For both of these things, if you've instead done work in a "work-for-hire" capacity--for example, you were a session musician on someone's album, then you're not going to see any royalties (in the vast majority of cases, anyway). You'll instead have been hired for a flat fee or an hourly rate. I've done a lot of work-for-hire gigs in my career. You're not typically going to make a ton of money from those gigs, although you can definitely be comfortable as long as you can keep working and you're getting decent gigs (or working for crazy producers who keep you hanging around even though you're going to be due triple scale, etc.) . . . I've never had any royalty arrangements in a work-for-hire capacity, but I have heard of some people having them.

The part that's the bigger mystery to me, although I vaguely recall having more knowledge of it in the past, is how the radio play, etc. systems work. I know that the general gist of it is that radio stations, and ostensibly public jukebox owners, club owners, etc. are supposed to make periodic payments to BMI and ASCAP. Then BMI and ASCAP figure out who is supposed to get what publishing royalties and pays you--your check from those royalties comes from BMI or ASCAP (depending on your publishing setup). I don't recall how they figure out who is actually getting "air time". I think that at this point, radio stations are supposed to report their actual playlists to BMI and ASCAP, but there's a lot that can go wrong, either accidentally or intentionally, in that system. If I recall correctly, for public jukeboxes, they were randomly surveyed and formulas were based on that, but I don't know how much they even bother with that any longer. Theoretically, club owners are supposed to also make payments to BMI and ASCAP for both songs that DJs play and cover songs that bands play (which is one reason why some clubs only wanted bands doing original music), but especially in the latter case, I don't think anyone has really bothered with it in a long time. Those aspects of the business seem to be the biggest mess, in my opinion.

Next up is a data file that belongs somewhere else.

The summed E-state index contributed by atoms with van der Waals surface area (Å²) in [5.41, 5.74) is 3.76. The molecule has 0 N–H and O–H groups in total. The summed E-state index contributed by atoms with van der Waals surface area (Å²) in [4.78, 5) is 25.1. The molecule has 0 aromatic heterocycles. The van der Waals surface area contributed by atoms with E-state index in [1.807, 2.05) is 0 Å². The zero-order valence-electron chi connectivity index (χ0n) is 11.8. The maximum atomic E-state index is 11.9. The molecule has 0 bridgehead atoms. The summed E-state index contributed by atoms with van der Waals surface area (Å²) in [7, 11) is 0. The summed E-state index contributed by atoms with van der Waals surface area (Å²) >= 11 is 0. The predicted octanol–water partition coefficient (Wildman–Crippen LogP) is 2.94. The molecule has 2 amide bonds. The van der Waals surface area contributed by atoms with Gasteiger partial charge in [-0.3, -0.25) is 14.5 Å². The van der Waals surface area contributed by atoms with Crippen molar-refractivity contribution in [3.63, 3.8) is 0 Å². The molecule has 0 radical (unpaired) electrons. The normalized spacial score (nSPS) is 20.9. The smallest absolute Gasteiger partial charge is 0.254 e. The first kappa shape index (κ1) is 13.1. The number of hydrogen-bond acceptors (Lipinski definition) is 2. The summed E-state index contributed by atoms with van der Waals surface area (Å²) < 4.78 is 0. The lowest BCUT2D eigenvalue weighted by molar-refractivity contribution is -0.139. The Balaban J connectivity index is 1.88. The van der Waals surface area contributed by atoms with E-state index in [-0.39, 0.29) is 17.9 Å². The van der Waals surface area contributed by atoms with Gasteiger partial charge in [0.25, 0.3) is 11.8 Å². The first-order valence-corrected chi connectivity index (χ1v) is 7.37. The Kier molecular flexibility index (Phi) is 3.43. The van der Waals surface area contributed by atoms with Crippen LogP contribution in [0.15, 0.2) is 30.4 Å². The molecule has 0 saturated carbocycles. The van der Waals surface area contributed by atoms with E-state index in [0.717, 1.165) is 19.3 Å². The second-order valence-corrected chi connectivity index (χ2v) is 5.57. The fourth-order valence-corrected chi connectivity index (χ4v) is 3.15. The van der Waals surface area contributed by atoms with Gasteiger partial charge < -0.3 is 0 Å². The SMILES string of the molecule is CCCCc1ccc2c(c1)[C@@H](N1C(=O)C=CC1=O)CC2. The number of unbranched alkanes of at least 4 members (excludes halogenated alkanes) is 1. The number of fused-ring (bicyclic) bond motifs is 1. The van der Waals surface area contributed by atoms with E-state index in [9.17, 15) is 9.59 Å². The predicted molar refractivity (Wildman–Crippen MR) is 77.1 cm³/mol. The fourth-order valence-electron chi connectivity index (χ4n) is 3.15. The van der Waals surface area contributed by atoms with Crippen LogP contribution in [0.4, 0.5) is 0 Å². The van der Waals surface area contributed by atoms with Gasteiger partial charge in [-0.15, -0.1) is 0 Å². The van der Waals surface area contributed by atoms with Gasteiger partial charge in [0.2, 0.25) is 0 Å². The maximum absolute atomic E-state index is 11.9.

You can also make money, not just as a songwriter, although again you'll usually make extra as a songwriter, by licensing your music for various uses--films, advertising (TV commercials for example), video games, etc If it's the original recording that you're licensing, you're also producing more money for a record company in most cases, as they typically own the copyright on the sound recording (which is different than owning the copyright on the song itself). That they own copyrights on the sound recordings, by the way, is why you often see odd compilations hit the market all of a sudden--often long after the material was recorded. The record company is trying to milk some more money out of the sound recordings that they own. These can often be released without the artists even being aware of it.

As for copyright expiration, the current law is that works remained copyrighted for 70 years after the death of the longest surviving author. There are ways to renew copyrights beyond that, however, but I do not understand that so well (and neither do I need to worry about it--usually it's folks who are the heirs to your estate who would worry about it).

Can you be comfortable indefinitely from just one big hit? In my experience and understanding, almost definitely not. For one, if you've only had one big hit, you wouldn't have been under contract to any record company for very long, so your royalty rate would have been low, and a lot of what you made probably went to pay the record company back. Heck, even Lady Gaga claimed not too long ago that she hasn't made that much money from music yet. I believe her, for the reasons I mentioned above. Also, even though she's sold plenty of concert tickets, she's had big productions that cost a lot of money to do. She'll probably only become rich from music if she remains close to the level that she's attained for at least a few more years. You could possibly see periodic income from one big hit, especially if it's being licensed for other uses, but it probably wouldn't be enough to live comfortably on for any length of time.